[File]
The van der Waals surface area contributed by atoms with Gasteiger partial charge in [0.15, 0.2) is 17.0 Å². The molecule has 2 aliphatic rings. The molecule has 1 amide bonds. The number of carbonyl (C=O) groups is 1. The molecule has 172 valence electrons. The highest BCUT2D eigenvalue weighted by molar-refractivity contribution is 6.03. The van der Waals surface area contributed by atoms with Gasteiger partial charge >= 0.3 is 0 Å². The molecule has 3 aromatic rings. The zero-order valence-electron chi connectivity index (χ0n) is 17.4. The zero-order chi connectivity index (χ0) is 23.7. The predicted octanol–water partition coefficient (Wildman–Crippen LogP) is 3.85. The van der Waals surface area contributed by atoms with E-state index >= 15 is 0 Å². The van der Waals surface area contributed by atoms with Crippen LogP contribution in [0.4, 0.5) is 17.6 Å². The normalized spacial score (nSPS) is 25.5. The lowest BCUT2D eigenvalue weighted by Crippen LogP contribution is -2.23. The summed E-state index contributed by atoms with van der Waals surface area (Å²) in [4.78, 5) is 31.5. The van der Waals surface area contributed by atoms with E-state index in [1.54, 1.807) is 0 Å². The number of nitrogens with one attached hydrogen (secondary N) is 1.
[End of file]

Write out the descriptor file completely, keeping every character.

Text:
The van der Waals surface area contributed by atoms with Gasteiger partial charge in [0.15, 0.2) is 17.0 Å². The molecule has 2 aliphatic rings. The molecule has 1 amide bonds. The number of carbonyl (C=O) groups is 1. The molecule has 172 valence electrons. The highest BCUT2D eigenvalue weighted by molar-refractivity contribution is 6.03. The van der Waals surface area contributed by atoms with Gasteiger partial charge >= 0.3 is 0 Å². The molecule has 3 aromatic rings. The zero-order valence-electron chi connectivity index (χ0n) is 17.4. The zero-order chi connectivity index (χ0) is 23.7. The predicted octanol–water partition coefficient (Wildman–Crippen LogP) is 3.85. The van der Waals surface area contributed by atoms with E-state index >= 15 is 0 Å². The van der Waals surface area contributed by atoms with Crippen LogP contribution in [0.4, 0.5) is 17.6 Å². The normalized spacial score (nSPS) is 25.5. The lowest BCUT2D eigenvalue weighted by Crippen LogP contribution is -2.23. The summed E-state index contributed by atoms with van der Waals surface area (Å²) in [4.78, 5) is 31.5. The van der Waals surface area contributed by atoms with E-state index in [1.54, 1.807) is 0 Å². The number of nitrogens with one attached hydrogen (secondary N) is 1.